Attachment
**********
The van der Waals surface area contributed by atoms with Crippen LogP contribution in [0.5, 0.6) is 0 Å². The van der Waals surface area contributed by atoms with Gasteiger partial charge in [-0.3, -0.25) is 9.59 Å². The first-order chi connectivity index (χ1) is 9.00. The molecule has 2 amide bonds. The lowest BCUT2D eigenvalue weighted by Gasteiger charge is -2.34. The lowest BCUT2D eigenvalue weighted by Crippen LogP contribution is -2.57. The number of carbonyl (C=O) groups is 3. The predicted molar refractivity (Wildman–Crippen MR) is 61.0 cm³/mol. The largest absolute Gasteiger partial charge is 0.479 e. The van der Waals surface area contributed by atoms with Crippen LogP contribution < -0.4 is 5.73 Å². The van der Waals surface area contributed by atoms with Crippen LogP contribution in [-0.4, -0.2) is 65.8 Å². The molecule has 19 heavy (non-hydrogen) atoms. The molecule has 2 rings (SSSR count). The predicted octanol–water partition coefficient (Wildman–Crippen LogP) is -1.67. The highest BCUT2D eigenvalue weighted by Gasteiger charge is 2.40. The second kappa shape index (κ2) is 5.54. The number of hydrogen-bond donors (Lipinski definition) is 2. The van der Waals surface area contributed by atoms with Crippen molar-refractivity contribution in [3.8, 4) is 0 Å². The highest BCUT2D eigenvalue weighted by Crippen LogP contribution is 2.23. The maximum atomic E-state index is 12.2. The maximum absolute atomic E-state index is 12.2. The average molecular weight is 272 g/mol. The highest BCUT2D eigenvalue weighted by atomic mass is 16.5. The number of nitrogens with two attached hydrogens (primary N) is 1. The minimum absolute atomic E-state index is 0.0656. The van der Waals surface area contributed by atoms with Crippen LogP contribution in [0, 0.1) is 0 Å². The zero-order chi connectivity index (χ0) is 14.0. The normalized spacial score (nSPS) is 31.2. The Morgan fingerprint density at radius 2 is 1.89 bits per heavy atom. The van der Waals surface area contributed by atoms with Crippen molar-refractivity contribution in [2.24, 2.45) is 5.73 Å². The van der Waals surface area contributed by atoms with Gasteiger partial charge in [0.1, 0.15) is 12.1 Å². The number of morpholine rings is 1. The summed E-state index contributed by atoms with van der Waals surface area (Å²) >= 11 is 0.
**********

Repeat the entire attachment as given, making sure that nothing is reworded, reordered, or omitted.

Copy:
The van der Waals surface area contributed by atoms with Crippen LogP contribution in [0.5, 0.6) is 0 Å². The van der Waals surface area contributed by atoms with Gasteiger partial charge in [-0.3, -0.25) is 9.59 Å². The first-order chi connectivity index (χ1) is 9.00. The molecule has 2 amide bonds. The lowest BCUT2D eigenvalue weighted by Gasteiger charge is -2.34. The lowest BCUT2D eigenvalue weighted by Crippen LogP contribution is -2.57. The number of carbonyl (C=O) groups is 3. The predicted molar refractivity (Wildman–Crippen MR) is 61.0 cm³/mol. The largest absolute Gasteiger partial charge is 0.479 e. The van der Waals surface area contributed by atoms with Crippen LogP contribution < -0.4 is 5.73 Å². The van der Waals surface area contributed by atoms with Crippen LogP contribution in [-0.4, -0.2) is 65.8 Å². The molecule has 19 heavy (non-hydrogen) atoms. The molecule has 2 rings (SSSR count). The predicted octanol–water partition coefficient (Wildman–Crippen LogP) is -1.67. The highest BCUT2D eigenvalue weighted by Gasteiger charge is 2.40. The second kappa shape index (κ2) is 5.54. The number of hydrogen-bond donors (Lipinski definition) is 2. The van der Waals surface area contributed by atoms with Crippen molar-refractivity contribution in [3.8, 4) is 0 Å². The highest BCUT2D eigenvalue weighted by Crippen LogP contribution is 2.23. The maximum atomic E-state index is 12.2. The maximum absolute atomic E-state index is 12.2. The average molecular weight is 272 g/mol. The highest BCUT2D eigenvalue weighted by atomic mass is 16.5. The number of nitrogens with two attached hydrogens (primary N) is 1. The minimum absolute atomic E-state index is 0.0656. The van der Waals surface area contributed by atoms with Crippen LogP contribution in [0, 0.1) is 0 Å². The zero-order chi connectivity index (χ0) is 14.0. The normalized spacial score (nSPS) is 31.2. The Morgan fingerprint density at radius 2 is 1.89 bits per heavy atom. The van der Waals surface area contributed by atoms with Crippen molar-refractivity contribution in [2.24, 2.45) is 5.73 Å². The van der Waals surface area contributed by atoms with Gasteiger partial charge in [0.1, 0.15) is 12.1 Å². The number of morpholine rings is 1. The summed E-state index contributed by atoms with van der Waals surface area (Å²) >= 11 is 0.